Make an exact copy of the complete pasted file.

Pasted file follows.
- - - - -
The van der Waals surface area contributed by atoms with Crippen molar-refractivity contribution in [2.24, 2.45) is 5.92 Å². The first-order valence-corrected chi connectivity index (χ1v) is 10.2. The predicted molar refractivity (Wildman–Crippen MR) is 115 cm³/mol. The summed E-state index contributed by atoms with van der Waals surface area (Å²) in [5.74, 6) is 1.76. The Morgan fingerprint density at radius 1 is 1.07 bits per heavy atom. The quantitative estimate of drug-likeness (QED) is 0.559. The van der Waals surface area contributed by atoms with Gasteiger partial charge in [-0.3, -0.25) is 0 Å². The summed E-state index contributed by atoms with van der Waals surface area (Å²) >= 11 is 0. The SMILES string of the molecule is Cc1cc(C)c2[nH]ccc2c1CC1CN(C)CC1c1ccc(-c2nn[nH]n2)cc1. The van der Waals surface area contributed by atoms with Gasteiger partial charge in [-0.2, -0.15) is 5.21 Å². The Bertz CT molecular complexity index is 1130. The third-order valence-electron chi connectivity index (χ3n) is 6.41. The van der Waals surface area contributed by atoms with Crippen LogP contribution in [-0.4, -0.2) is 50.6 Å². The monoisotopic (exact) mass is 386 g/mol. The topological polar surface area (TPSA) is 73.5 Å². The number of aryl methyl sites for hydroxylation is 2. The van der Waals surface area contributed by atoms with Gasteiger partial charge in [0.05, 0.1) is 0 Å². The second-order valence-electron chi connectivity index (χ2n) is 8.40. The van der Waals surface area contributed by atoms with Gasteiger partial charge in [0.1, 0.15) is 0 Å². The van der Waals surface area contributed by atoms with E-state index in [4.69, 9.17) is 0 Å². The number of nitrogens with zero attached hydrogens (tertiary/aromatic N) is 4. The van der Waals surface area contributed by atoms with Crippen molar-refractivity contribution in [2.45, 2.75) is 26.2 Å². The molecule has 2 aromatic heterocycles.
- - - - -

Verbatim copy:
The van der Waals surface area contributed by atoms with Crippen molar-refractivity contribution in [2.24, 2.45) is 5.92 Å². The first-order valence-corrected chi connectivity index (χ1v) is 10.2. The predicted molar refractivity (Wildman–Crippen MR) is 115 cm³/mol. The summed E-state index contributed by atoms with van der Waals surface area (Å²) in [5.74, 6) is 1.76. The Morgan fingerprint density at radius 1 is 1.07 bits per heavy atom. The quantitative estimate of drug-likeness (QED) is 0.559. The van der Waals surface area contributed by atoms with Gasteiger partial charge in [-0.3, -0.25) is 0 Å². The summed E-state index contributed by atoms with van der Waals surface area (Å²) >= 11 is 0. The SMILES string of the molecule is Cc1cc(C)c2[nH]ccc2c1CC1CN(C)CC1c1ccc(-c2nn[nH]n2)cc1. The van der Waals surface area contributed by atoms with Gasteiger partial charge in [-0.2, -0.15) is 5.21 Å². The Bertz CT molecular complexity index is 1130. The third-order valence-electron chi connectivity index (χ3n) is 6.41. The van der Waals surface area contributed by atoms with Crippen LogP contribution in [-0.4, -0.2) is 50.6 Å². The monoisotopic (exact) mass is 386 g/mol. The topological polar surface area (TPSA) is 73.5 Å². The number of aryl methyl sites for hydroxylation is 2. The van der Waals surface area contributed by atoms with Gasteiger partial charge in [0.05, 0.1) is 0 Å². The second-order valence-electron chi connectivity index (χ2n) is 8.40. The van der Waals surface area contributed by atoms with Gasteiger partial charge in [0.1, 0.15) is 0 Å². The van der Waals surface area contributed by atoms with E-state index in [4.69, 9.17) is 0 Å². The number of nitrogens with zero attached hydrogens (tertiary/aromatic N) is 4. The van der Waals surface area contributed by atoms with Crippen molar-refractivity contribution in [2.45, 2.75) is 26.2 Å². The molecule has 2 aromatic heterocycles.